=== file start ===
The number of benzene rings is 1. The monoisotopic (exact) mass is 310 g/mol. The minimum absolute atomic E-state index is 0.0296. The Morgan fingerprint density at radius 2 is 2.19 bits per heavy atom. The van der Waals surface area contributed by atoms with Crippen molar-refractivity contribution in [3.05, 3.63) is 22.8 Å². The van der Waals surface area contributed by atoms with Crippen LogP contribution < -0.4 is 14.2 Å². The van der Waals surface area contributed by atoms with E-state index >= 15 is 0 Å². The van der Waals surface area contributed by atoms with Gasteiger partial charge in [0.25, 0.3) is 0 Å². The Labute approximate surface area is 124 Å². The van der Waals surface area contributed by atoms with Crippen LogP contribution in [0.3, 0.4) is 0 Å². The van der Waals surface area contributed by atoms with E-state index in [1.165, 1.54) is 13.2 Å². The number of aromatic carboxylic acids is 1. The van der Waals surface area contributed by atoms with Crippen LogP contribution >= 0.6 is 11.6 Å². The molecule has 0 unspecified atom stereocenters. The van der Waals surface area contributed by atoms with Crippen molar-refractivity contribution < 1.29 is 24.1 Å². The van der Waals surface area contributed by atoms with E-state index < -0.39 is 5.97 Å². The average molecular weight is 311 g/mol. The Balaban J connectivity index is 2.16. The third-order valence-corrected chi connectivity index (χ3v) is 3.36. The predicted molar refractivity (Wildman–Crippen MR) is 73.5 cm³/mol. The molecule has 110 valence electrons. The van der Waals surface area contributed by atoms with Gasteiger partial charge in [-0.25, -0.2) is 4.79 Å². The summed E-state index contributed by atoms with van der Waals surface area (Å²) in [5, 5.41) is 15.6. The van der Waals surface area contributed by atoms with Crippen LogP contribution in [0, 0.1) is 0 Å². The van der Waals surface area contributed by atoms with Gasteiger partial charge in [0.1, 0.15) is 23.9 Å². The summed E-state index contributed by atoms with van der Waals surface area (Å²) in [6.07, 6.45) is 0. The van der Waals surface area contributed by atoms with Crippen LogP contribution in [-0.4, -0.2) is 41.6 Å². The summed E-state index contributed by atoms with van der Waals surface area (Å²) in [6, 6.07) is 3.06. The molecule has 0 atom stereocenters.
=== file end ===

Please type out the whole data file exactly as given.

The number of benzene rings is 1. The monoisotopic (exact) mass is 310 g/mol. The minimum absolute atomic E-state index is 0.0296. The Morgan fingerprint density at radius 2 is 2.19 bits per heavy atom. The van der Waals surface area contributed by atoms with Crippen molar-refractivity contribution in [3.05, 3.63) is 22.8 Å². The van der Waals surface area contributed by atoms with Crippen LogP contribution < -0.4 is 14.2 Å². The van der Waals surface area contributed by atoms with E-state index >= 15 is 0 Å². The van der Waals surface area contributed by atoms with Gasteiger partial charge in [0.25, 0.3) is 0 Å². The Labute approximate surface area is 124 Å². The van der Waals surface area contributed by atoms with Crippen LogP contribution in [0.3, 0.4) is 0 Å². The van der Waals surface area contributed by atoms with E-state index in [1.165, 1.54) is 13.2 Å². The number of aromatic carboxylic acids is 1. The van der Waals surface area contributed by atoms with Crippen LogP contribution >= 0.6 is 11.6 Å². The molecule has 0 unspecified atom stereocenters. The van der Waals surface area contributed by atoms with Crippen molar-refractivity contribution < 1.29 is 24.1 Å². The van der Waals surface area contributed by atoms with E-state index < -0.39 is 5.97 Å². The average molecular weight is 311 g/mol. The Balaban J connectivity index is 2.16. The third-order valence-corrected chi connectivity index (χ3v) is 3.36. The predicted molar refractivity (Wildman–Crippen MR) is 73.5 cm³/mol. The molecule has 110 valence electrons. The van der Waals surface area contributed by atoms with Gasteiger partial charge in [-0.25, -0.2) is 4.79 Å². The summed E-state index contributed by atoms with van der Waals surface area (Å²) in [5, 5.41) is 15.6. The van der Waals surface area contributed by atoms with Crippen LogP contribution in [0, 0.1) is 0 Å². The van der Waals surface area contributed by atoms with Gasteiger partial charge in [0.1, 0.15) is 23.9 Å². The summed E-state index contributed by atoms with van der Waals surface area (Å²) in [6.07, 6.45) is 0. The van der Waals surface area contributed by atoms with Crippen LogP contribution in [-0.4, -0.2) is 41.6 Å². The summed E-state index contributed by atoms with van der Waals surface area (Å²) in [6, 6.07) is 3.06. The molecule has 0 atom stereocenters.